remove cream mixture from heat. gently mix about 1/2 cup of the hot cream mixture into the egg mixture. (and guess what, fancy pants? you are tempering your eggs! who knew?) pour egg mixture into pan of cream and simmer over low heat, stirring constantly with a wooden spoon until it coats the back of the spoon, about 4-6 minutes. carefully (it’s hot!) draw a line through mixture on back of spoon-it should leave a clear trail. again, do not boil! pour through a fine mesh strainer or sieve to remove any lumps.

place the bowl into a larger bowl of ice water to cool mixture quickly, stirring occasionally to cool more quickly and prevent a ‘skin’ from forming. once cooled, add pumpkin mixture and stir until well-combined. cover with plastic wrap, pressing directly onto surface of mixture. refrigerate for at least 4 hours, but honestly, you will have the best results if you can chill it 12-24 hours.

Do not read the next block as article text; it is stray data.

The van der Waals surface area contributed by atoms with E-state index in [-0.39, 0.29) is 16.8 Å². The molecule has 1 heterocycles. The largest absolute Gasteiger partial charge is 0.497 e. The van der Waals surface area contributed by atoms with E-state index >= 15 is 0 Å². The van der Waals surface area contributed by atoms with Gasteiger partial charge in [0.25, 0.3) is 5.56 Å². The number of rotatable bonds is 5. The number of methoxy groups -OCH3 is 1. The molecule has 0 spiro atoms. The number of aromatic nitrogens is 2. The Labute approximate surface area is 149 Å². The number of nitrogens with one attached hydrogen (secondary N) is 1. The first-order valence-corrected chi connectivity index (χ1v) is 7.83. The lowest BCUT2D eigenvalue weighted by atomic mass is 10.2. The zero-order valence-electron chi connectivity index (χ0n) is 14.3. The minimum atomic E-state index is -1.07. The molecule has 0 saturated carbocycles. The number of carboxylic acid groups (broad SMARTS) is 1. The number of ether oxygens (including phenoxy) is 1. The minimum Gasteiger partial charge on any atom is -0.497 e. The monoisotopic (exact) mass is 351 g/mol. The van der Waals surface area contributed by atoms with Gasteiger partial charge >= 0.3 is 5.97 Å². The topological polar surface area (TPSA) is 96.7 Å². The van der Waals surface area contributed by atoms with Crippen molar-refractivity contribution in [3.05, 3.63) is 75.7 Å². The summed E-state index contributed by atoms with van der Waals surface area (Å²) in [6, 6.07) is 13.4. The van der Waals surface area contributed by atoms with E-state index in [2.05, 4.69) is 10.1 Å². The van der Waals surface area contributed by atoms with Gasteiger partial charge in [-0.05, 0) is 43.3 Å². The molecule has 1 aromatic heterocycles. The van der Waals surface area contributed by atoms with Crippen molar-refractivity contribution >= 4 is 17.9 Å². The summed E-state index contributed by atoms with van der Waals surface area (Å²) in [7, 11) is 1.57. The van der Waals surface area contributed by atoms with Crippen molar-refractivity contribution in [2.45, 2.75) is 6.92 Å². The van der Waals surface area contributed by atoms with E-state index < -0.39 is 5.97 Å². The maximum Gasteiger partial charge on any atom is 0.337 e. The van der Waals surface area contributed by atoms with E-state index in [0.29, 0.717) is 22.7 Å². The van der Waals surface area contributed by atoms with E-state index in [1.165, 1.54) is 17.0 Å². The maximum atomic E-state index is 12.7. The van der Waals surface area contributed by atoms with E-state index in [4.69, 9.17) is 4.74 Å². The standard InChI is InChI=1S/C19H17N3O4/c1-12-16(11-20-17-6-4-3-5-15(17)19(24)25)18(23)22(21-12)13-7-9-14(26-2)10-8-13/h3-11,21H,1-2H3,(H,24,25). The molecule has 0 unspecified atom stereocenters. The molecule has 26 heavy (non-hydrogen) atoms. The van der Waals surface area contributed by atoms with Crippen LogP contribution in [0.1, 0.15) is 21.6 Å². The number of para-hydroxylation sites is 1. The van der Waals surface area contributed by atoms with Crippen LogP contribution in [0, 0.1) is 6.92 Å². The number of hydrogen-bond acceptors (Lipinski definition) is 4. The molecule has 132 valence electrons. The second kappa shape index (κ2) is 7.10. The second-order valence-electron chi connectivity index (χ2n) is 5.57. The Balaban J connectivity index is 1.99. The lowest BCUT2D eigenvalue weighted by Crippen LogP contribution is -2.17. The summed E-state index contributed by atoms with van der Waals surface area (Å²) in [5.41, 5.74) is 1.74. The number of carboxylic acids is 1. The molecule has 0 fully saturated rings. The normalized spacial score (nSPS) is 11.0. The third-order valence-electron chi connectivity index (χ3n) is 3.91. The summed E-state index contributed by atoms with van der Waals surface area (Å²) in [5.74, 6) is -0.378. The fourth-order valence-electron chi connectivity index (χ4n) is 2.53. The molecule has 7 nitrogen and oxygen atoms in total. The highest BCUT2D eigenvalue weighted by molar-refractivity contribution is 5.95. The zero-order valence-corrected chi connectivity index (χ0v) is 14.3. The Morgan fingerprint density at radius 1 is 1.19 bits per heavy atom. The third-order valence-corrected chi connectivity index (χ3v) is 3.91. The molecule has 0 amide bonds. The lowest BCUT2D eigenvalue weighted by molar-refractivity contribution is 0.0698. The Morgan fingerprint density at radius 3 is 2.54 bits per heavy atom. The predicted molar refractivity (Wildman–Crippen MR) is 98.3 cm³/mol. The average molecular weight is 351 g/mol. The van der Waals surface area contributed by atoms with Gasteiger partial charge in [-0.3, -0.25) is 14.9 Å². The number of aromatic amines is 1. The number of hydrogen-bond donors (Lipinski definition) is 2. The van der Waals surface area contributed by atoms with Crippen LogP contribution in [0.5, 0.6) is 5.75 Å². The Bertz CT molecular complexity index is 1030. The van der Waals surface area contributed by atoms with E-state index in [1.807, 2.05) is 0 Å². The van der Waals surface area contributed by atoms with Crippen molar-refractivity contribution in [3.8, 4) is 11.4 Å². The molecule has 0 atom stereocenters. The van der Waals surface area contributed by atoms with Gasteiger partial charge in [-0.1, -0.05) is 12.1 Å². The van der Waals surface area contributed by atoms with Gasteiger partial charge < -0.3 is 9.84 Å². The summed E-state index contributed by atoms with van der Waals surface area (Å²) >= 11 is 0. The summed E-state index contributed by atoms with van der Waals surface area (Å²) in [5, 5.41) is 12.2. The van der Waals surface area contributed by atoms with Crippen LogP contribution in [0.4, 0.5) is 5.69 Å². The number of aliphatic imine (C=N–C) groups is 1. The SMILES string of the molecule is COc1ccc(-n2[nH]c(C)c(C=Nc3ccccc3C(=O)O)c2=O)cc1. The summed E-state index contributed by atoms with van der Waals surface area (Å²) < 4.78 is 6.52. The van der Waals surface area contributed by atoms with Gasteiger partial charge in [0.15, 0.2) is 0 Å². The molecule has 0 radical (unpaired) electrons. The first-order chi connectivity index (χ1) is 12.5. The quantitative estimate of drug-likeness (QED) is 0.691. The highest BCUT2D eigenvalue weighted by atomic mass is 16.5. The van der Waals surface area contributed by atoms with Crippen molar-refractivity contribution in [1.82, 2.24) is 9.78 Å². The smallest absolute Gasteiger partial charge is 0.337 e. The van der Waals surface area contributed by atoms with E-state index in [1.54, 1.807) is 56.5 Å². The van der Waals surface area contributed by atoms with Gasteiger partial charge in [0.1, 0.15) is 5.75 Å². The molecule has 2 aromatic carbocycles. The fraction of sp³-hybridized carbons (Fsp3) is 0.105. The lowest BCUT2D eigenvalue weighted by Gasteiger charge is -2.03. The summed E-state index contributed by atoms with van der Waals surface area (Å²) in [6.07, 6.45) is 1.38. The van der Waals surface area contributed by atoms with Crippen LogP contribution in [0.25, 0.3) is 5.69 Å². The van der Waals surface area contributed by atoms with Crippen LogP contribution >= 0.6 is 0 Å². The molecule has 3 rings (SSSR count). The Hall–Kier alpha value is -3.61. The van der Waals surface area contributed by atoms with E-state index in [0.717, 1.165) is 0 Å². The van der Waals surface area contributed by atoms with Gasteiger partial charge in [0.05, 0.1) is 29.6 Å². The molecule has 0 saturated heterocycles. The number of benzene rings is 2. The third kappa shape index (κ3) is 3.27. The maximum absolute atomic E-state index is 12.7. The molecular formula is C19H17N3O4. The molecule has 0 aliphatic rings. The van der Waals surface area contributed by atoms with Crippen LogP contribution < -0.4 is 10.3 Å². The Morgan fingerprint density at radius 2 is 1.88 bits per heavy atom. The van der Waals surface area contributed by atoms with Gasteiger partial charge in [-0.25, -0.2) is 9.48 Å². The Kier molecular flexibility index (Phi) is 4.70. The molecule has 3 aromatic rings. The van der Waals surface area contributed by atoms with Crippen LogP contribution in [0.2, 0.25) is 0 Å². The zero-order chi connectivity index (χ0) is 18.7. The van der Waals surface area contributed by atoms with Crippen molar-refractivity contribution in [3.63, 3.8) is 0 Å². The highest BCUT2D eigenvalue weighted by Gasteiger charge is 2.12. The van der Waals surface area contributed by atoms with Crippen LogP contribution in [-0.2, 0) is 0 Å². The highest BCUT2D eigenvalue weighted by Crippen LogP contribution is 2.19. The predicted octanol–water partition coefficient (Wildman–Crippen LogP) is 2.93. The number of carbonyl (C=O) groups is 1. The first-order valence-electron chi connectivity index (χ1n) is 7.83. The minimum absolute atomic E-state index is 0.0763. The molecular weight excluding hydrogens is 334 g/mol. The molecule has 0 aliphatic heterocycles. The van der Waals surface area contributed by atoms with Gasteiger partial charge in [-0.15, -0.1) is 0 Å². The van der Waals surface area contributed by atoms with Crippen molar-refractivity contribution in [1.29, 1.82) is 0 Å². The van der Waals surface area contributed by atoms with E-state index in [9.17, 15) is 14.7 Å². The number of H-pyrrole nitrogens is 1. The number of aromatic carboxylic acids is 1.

transfer your custard to your ice cream maker and churn according to manufacturer’s instructions. add bourbon or pumpkin ale, if using, during last few minutes of churning. place in freezer-safe container and freeze for at least 3-4 hours and up to a week. serve with crumbled gingersnaps on top!

* to make fresh pumpkin puree, cut 1 large or 2 small sugar pumpkins (do not use regular field or carving pumpkins) into large chunks or quarters; remove stems. roast in shallow pan, cut sides down, with a little water on the bottom in 400 degree oven until tender, about 1 hour. when cooled, remove skins, seeds and stringy material. push through a sieve or food mill. freeze any leftover puree in a plastic bag with air removed. recipe states can freeze up to 2 months, but honestly, if you freeze correctly, it will keep for up to a year!

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Filed under desserts

apple gallette with blue cheese and walnuts

apple gallette 1a